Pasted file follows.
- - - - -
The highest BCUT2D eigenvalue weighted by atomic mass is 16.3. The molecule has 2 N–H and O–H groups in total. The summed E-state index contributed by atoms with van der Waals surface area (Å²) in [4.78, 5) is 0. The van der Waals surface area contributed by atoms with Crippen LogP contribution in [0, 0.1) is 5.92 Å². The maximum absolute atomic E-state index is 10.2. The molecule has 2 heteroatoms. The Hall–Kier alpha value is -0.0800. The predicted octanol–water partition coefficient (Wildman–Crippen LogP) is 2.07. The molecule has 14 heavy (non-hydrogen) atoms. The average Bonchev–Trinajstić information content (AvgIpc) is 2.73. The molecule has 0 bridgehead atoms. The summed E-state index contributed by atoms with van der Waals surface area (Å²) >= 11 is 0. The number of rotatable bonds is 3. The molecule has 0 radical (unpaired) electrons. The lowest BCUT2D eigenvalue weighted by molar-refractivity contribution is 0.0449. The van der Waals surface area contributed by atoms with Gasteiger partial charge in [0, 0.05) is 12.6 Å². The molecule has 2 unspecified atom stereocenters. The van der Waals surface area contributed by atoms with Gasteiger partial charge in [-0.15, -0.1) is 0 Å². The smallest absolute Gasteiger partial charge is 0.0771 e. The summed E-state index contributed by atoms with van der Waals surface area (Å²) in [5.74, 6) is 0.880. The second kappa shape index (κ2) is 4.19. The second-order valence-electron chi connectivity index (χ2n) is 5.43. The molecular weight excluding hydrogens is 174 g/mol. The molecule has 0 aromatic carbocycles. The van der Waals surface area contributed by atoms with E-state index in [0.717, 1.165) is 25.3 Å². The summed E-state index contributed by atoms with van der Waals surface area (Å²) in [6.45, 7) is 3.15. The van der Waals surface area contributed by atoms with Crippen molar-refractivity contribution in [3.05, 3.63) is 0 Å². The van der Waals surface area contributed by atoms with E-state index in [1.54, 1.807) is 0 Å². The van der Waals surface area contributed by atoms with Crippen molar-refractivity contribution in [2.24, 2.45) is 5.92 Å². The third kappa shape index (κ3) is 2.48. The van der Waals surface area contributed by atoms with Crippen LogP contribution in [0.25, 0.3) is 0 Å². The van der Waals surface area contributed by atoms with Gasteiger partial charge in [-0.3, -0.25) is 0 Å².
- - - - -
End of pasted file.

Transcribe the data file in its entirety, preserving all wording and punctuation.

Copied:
The highest BCUT2D eigenvalue weighted by atomic mass is 16.3. The molecule has 2 N–H and O–H groups in total. The summed E-state index contributed by atoms with van der Waals surface area (Å²) in [4.78, 5) is 0. The van der Waals surface area contributed by atoms with Crippen LogP contribution in [0, 0.1) is 5.92 Å². The maximum absolute atomic E-state index is 10.2. The molecule has 2 heteroatoms. The Hall–Kier alpha value is -0.0800. The predicted octanol–water partition coefficient (Wildman–Crippen LogP) is 2.07. The molecule has 14 heavy (non-hydrogen) atoms. The average Bonchev–Trinajstić information content (AvgIpc) is 2.73. The molecule has 0 bridgehead atoms. The summed E-state index contributed by atoms with van der Waals surface area (Å²) >= 11 is 0. The number of rotatable bonds is 3. The molecule has 0 radical (unpaired) electrons. The lowest BCUT2D eigenvalue weighted by molar-refractivity contribution is 0.0449. The van der Waals surface area contributed by atoms with Gasteiger partial charge in [0, 0.05) is 12.6 Å². The molecule has 2 unspecified atom stereocenters. The van der Waals surface area contributed by atoms with Gasteiger partial charge in [-0.15, -0.1) is 0 Å². The smallest absolute Gasteiger partial charge is 0.0771 e. The summed E-state index contributed by atoms with van der Waals surface area (Å²) in [5.74, 6) is 0.880. The second kappa shape index (κ2) is 4.19. The second-order valence-electron chi connectivity index (χ2n) is 5.43. The molecular weight excluding hydrogens is 174 g/mol. The molecule has 0 aromatic carbocycles. The van der Waals surface area contributed by atoms with E-state index in [0.717, 1.165) is 25.3 Å². The summed E-state index contributed by atoms with van der Waals surface area (Å²) in [6.45, 7) is 3.15. The van der Waals surface area contributed by atoms with Crippen molar-refractivity contribution in [3.05, 3.63) is 0 Å². The van der Waals surface area contributed by atoms with E-state index in [1.54, 1.807) is 0 Å². The van der Waals surface area contributed by atoms with Crippen molar-refractivity contribution in [2.24, 2.45) is 5.92 Å². The third kappa shape index (κ3) is 2.48. The van der Waals surface area contributed by atoms with Crippen LogP contribution in [0.25, 0.3) is 0 Å². The van der Waals surface area contributed by atoms with Gasteiger partial charge in [-0.3, -0.25) is 0 Å².